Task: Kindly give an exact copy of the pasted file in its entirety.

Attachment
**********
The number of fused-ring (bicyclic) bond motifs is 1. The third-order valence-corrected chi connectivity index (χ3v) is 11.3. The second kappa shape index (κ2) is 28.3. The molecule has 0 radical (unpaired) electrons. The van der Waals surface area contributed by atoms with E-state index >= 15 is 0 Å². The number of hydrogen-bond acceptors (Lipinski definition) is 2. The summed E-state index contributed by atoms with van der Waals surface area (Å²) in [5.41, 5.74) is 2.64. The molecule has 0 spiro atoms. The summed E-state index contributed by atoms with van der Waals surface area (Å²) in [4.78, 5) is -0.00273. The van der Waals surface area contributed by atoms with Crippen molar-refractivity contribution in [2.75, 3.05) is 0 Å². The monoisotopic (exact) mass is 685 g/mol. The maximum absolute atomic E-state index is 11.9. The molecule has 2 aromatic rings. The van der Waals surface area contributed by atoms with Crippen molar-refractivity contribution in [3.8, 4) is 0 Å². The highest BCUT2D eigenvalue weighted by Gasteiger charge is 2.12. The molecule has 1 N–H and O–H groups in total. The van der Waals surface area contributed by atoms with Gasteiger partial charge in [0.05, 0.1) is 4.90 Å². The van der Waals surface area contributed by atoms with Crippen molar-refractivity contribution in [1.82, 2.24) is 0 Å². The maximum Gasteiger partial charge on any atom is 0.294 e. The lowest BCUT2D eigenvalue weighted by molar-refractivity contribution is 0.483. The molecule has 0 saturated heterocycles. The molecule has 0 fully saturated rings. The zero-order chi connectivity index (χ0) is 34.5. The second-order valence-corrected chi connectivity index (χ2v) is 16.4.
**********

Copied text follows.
The number of fused-ring (bicyclic) bond motifs is 1. The third-order valence-corrected chi connectivity index (χ3v) is 11.3. The second kappa shape index (κ2) is 28.3. The molecule has 0 radical (unpaired) electrons. The van der Waals surface area contributed by atoms with E-state index >= 15 is 0 Å². The number of hydrogen-bond acceptors (Lipinski definition) is 2. The summed E-state index contributed by atoms with van der Waals surface area (Å²) in [5.41, 5.74) is 2.64. The molecule has 0 spiro atoms. The summed E-state index contributed by atoms with van der Waals surface area (Å²) in [4.78, 5) is -0.00273. The van der Waals surface area contributed by atoms with Crippen molar-refractivity contribution in [2.75, 3.05) is 0 Å². The monoisotopic (exact) mass is 685 g/mol. The maximum absolute atomic E-state index is 11.9. The molecule has 2 aromatic rings. The van der Waals surface area contributed by atoms with Crippen molar-refractivity contribution in [3.8, 4) is 0 Å². The highest BCUT2D eigenvalue weighted by Gasteiger charge is 2.12. The molecule has 1 N–H and O–H groups in total. The van der Waals surface area contributed by atoms with Gasteiger partial charge in [0.05, 0.1) is 4.90 Å². The van der Waals surface area contributed by atoms with Crippen molar-refractivity contribution in [1.82, 2.24) is 0 Å². The maximum Gasteiger partial charge on any atom is 0.294 e. The lowest BCUT2D eigenvalue weighted by molar-refractivity contribution is 0.483. The molecule has 0 saturated heterocycles. The molecule has 0 fully saturated rings. The zero-order chi connectivity index (χ0) is 34.5. The second-order valence-corrected chi connectivity index (χ2v) is 16.4.